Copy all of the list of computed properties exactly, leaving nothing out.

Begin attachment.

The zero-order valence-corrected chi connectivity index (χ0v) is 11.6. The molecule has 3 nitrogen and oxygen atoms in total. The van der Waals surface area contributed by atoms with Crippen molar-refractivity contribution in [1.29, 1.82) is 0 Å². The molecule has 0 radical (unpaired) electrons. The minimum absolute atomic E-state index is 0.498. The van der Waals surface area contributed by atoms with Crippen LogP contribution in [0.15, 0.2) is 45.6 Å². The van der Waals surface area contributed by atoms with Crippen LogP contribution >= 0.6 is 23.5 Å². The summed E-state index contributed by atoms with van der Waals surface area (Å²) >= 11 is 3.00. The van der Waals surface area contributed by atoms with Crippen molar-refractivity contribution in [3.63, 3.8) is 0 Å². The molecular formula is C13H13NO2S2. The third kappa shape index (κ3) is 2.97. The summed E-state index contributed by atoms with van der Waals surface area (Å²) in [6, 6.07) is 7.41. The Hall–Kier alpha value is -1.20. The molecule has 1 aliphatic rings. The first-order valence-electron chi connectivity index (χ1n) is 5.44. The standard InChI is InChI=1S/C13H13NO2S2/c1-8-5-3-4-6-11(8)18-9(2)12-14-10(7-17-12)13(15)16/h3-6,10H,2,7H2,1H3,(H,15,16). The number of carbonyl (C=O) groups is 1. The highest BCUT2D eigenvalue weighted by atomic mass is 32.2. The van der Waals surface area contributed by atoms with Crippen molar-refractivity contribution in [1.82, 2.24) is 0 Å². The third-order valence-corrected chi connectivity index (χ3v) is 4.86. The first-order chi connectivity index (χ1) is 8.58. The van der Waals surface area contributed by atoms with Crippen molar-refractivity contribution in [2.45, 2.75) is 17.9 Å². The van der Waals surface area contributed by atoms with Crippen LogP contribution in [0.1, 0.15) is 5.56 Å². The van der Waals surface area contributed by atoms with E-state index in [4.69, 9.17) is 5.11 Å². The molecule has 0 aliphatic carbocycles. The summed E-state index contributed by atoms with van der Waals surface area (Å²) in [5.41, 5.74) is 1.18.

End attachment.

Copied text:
The zero-order valence-corrected chi connectivity index (χ0v) is 11.6. The molecule has 3 nitrogen and oxygen atoms in total. The van der Waals surface area contributed by atoms with Crippen molar-refractivity contribution in [1.29, 1.82) is 0 Å². The molecule has 0 radical (unpaired) electrons. The minimum absolute atomic E-state index is 0.498. The van der Waals surface area contributed by atoms with Crippen LogP contribution in [0.15, 0.2) is 45.6 Å². The van der Waals surface area contributed by atoms with Crippen LogP contribution >= 0.6 is 23.5 Å². The summed E-state index contributed by atoms with van der Waals surface area (Å²) >= 11 is 3.00. The van der Waals surface area contributed by atoms with Crippen molar-refractivity contribution in [3.63, 3.8) is 0 Å². The molecular formula is C13H13NO2S2. The third kappa shape index (κ3) is 2.97. The summed E-state index contributed by atoms with van der Waals surface area (Å²) in [6, 6.07) is 7.41. The Hall–Kier alpha value is -1.20. The molecule has 1 aliphatic rings. The first-order valence-electron chi connectivity index (χ1n) is 5.44. The standard InChI is InChI=1S/C13H13NO2S2/c1-8-5-3-4-6-11(8)18-9(2)12-14-10(7-17-12)13(15)16/h3-6,10H,2,7H2,1H3,(H,15,16). The number of carbonyl (C=O) groups is 1. The highest BCUT2D eigenvalue weighted by atomic mass is 32.2. The van der Waals surface area contributed by atoms with Crippen molar-refractivity contribution in [1.82, 2.24) is 0 Å². The third-order valence-corrected chi connectivity index (χ3v) is 4.86. The first-order chi connectivity index (χ1) is 8.58. The van der Waals surface area contributed by atoms with Crippen molar-refractivity contribution in [2.45, 2.75) is 17.9 Å². The van der Waals surface area contributed by atoms with Crippen LogP contribution in [0.1, 0.15) is 5.56 Å². The van der Waals surface area contributed by atoms with E-state index in [4.69, 9.17) is 5.11 Å². The molecule has 0 aliphatic carbocycles. The summed E-state index contributed by atoms with van der Waals surface area (Å²) in [5.41, 5.74) is 1.18.